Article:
Masakatsu Takara, now 81 years old, lost nine members of his family when an American submarine sank Tsushima Maru and killed approximately 1,500 people. The ship had been carrying school children to evacuate them from Okinawa in the latter stages of World War II. Mr. Takara found it difficult to shake off his negative feelings toward the Imperial Family.
“Emperor Akihito is not to blame, but the war which was started by Emperor Hirohito caused many deaths. I also felt that Okinawa was cut off from the rest of Japan after the war.”
However, the Emperor’s repeated visits to Okinawa and his poetry about Tsushima Maru showed Mr. Takara that Okinawa had a special place in the Emperor’s heart. “My heart gradually softened,” he says.
In 2014, the imperial couple visited the Tsushima Maru Memorial Museum in Naha, where Mr. Takara serves as chairman of the governing body.
After laying flowers at the cenotaph, the couple spoke to all 15 survivors and bereaved family members who had gathered there, speaking again to each one of them as they parted. “We are sorry that you have had to suffer for so long,” they said.
“Even now, I have difficulty saying ‘Long live the emperor.’ But I could feel the kind-heartedness of Emperor Akihito and Empress Michiko, and how serious they were about engaging with the bereaved families in Okinawa. I was able to feel that this brought solace to the souls of the victims,” Mr. Takara recalls.
Emperor Akihito visited Okinawa 11 times in total. His compassion for the people of Okinawa and their history of hardship will be passed on to Japan’s future generations.
An Annual Observance
Emperor Naruhito has held a silent prayer on Okinawa Memorial Day, June 23, with his parents since his childhood. It is a practice which he continues with Empress Masako and their eldest daughter, Princess Aiko.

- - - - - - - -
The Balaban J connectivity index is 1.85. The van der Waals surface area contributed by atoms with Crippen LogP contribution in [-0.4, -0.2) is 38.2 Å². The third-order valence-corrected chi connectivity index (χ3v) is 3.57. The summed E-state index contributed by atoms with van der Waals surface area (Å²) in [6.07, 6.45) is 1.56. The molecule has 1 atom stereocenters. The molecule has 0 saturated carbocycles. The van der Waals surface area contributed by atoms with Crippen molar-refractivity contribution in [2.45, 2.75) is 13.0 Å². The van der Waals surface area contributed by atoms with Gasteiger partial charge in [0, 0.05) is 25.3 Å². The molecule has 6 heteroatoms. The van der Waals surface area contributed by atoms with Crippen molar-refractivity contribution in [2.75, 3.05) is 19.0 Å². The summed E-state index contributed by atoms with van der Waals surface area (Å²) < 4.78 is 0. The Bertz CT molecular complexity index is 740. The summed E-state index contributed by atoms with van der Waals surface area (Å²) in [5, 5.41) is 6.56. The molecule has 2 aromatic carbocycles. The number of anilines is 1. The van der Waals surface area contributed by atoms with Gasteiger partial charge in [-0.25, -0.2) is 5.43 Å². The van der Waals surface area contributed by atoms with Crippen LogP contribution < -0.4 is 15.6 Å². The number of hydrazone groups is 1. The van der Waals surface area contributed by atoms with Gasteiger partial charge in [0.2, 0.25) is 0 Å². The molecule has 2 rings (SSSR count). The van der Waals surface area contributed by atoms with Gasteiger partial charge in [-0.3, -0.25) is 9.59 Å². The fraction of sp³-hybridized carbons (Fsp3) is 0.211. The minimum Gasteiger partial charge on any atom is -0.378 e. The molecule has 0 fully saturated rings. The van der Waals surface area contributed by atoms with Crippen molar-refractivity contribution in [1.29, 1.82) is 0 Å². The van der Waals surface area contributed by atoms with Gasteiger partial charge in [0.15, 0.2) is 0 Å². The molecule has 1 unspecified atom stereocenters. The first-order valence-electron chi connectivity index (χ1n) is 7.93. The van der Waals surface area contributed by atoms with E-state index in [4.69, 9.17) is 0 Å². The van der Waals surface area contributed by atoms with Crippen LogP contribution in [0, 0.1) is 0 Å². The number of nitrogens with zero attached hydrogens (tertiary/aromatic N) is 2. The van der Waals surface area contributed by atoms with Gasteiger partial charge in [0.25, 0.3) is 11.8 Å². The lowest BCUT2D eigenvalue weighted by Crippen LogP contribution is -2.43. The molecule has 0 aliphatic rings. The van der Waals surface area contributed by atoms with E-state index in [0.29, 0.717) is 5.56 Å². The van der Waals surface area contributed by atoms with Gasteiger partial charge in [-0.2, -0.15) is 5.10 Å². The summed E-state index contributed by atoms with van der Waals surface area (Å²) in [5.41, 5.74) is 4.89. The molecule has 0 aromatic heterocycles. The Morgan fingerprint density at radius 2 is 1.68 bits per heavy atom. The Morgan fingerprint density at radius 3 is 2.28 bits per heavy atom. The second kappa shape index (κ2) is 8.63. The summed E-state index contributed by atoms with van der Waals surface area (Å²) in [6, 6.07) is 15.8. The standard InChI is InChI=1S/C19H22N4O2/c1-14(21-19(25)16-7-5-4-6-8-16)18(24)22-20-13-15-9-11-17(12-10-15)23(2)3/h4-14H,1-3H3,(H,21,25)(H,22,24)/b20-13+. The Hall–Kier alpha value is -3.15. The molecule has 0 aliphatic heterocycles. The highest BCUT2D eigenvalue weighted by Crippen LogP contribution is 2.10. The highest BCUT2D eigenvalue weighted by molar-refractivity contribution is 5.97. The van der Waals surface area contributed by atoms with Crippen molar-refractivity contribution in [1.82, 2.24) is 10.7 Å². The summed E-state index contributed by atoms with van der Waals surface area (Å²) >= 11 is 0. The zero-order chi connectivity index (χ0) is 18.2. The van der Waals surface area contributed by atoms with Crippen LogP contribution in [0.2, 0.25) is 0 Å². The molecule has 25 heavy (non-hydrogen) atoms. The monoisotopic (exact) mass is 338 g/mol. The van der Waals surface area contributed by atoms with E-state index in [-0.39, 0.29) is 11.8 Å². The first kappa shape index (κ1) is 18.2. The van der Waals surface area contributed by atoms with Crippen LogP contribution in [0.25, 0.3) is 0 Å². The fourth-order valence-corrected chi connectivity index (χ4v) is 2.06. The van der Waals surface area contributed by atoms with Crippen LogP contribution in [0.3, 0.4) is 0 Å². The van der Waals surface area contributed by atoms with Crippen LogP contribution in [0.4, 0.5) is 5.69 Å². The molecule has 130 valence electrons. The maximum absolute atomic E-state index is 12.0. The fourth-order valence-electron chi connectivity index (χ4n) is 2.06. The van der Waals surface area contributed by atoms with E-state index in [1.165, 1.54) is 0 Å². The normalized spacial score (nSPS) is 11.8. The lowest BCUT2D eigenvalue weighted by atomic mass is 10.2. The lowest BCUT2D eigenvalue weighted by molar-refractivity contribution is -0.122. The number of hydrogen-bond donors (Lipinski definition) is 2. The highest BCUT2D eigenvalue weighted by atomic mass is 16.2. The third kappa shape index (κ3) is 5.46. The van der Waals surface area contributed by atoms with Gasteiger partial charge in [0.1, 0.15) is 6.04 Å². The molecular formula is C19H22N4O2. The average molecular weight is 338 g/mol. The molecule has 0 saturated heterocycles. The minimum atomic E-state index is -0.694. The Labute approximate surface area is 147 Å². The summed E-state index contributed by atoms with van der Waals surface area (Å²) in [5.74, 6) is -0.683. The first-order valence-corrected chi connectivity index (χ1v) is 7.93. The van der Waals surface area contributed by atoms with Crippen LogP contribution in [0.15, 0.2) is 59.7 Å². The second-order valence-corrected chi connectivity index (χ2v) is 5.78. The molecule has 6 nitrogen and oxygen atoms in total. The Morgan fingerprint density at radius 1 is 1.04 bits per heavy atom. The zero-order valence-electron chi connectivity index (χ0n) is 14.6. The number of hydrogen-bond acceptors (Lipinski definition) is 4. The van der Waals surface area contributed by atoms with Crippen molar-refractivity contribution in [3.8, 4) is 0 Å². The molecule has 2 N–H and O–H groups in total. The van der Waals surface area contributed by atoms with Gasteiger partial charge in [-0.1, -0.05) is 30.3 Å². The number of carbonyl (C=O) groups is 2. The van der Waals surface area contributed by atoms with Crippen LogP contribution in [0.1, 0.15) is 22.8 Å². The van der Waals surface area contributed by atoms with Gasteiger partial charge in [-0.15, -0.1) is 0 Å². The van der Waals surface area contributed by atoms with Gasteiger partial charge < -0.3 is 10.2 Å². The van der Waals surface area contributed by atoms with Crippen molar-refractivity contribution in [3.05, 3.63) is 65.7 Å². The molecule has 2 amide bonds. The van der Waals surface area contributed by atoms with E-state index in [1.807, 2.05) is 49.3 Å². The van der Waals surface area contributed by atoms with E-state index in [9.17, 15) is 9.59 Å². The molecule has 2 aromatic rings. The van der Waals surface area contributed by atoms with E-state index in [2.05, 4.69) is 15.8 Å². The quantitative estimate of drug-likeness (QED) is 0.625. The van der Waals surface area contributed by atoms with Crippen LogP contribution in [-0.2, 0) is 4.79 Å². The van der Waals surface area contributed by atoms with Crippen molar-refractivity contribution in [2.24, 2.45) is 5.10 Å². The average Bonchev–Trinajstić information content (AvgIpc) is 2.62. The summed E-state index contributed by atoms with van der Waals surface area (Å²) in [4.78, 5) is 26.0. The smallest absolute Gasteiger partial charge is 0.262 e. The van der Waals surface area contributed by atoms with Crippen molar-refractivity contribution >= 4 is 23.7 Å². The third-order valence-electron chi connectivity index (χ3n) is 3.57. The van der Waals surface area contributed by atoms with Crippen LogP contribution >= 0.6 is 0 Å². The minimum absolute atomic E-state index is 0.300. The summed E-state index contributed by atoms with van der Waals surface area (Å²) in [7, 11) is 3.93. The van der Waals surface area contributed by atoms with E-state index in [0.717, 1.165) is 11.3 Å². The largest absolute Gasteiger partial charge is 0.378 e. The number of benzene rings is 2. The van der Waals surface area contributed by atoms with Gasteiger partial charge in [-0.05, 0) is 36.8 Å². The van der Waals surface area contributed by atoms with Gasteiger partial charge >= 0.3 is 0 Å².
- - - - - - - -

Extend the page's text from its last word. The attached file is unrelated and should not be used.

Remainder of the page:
His Majesty has visited Okinawa five times since 1987.
The Emperor and Empress read the names of the war victims inscribed at the Cornerstone of Peace in Itoman, Okinawa Prefecture, on July 15, 1997.His Majesty the Emperor speaking at the ceremony to commemorate the 50th anniversary of the return of Okinawa, May 15, 2022 (photographed by Yasushi Notomi)
In February 2019, Mr. Takara was invited to a tea ceremony at the Imperial Palace, held just before the imperial transition. He weaved his way through the crowd to meet Emperor Emeritus Akihito.
“I came from Okinawa. I hope the next emperor will visit us, too.”
His Majesty responded with a gentle nod.
50th Anniversary of Okinawa’s Reversion
On May 15, Okinawa Prefecture celebrated the 50th anniversary of its reversion to Japanese sovereignty with twin ceremonies in Naha, the capital of Okinawa, and Tokyo. His Majesty Emperor Naruhito, with Empress Masako standing at his side, spoke to the people of Okinawa by videolink, expressing his feelings of concern for the people of the prefecture upon attainment of this 50th anniversary.
The date was also marked by various efforts to collect oral testimonies and archived documents, exploring the past, present, and future of the Imperial Household’s relationship with Okinawa and its people.
At an earlier press conference in February, His Majesty the Emperor declared his commitment to “re-examine the course of Okinawa’s history and bring my heart closer to Okinawa and the people of Okinawa.”
(Read the report in Japanese at this link.)
Author: The Sankei Shimbun
The post The Emperor and Okinawa: 50th Anniversary of the Reversion first appeared on JAPAN Forward.